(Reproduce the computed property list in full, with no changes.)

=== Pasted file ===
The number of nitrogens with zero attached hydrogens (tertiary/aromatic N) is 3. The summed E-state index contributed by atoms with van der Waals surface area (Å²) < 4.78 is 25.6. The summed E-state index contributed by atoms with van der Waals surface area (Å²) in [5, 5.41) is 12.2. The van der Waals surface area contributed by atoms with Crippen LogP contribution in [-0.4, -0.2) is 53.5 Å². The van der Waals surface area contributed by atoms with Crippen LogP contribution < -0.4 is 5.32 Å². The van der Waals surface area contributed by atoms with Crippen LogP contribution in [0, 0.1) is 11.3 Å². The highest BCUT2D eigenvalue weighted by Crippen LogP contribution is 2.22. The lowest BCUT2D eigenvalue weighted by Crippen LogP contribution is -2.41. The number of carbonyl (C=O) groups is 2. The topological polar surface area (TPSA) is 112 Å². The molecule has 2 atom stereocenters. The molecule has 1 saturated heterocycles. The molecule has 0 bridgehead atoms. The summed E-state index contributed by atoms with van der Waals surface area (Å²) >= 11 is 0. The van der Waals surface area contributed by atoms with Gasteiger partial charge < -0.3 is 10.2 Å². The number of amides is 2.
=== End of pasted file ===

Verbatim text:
The number of nitrogens with zero attached hydrogens (tertiary/aromatic N) is 3. The summed E-state index contributed by atoms with van der Waals surface area (Å²) < 4.78 is 25.6. The summed E-state index contributed by atoms with van der Waals surface area (Å²) in [5, 5.41) is 12.2. The van der Waals surface area contributed by atoms with Crippen LogP contribution in [-0.4, -0.2) is 53.5 Å². The van der Waals surface area contributed by atoms with Crippen LogP contribution < -0.4 is 5.32 Å². The van der Waals surface area contributed by atoms with Crippen LogP contribution in [0, 0.1) is 11.3 Å². The highest BCUT2D eigenvalue weighted by Crippen LogP contribution is 2.22. The lowest BCUT2D eigenvalue weighted by Crippen LogP contribution is -2.41. The number of carbonyl (C=O) groups is 2. The topological polar surface area (TPSA) is 112 Å². The molecule has 2 atom stereocenters. The molecule has 1 saturated heterocycles. The molecule has 0 bridgehead atoms. The summed E-state index contributed by atoms with van der Waals surface area (Å²) >= 11 is 0. The van der Waals surface area contributed by atoms with Gasteiger partial charge < -0.3 is 10.2 Å². The number of amides is 2.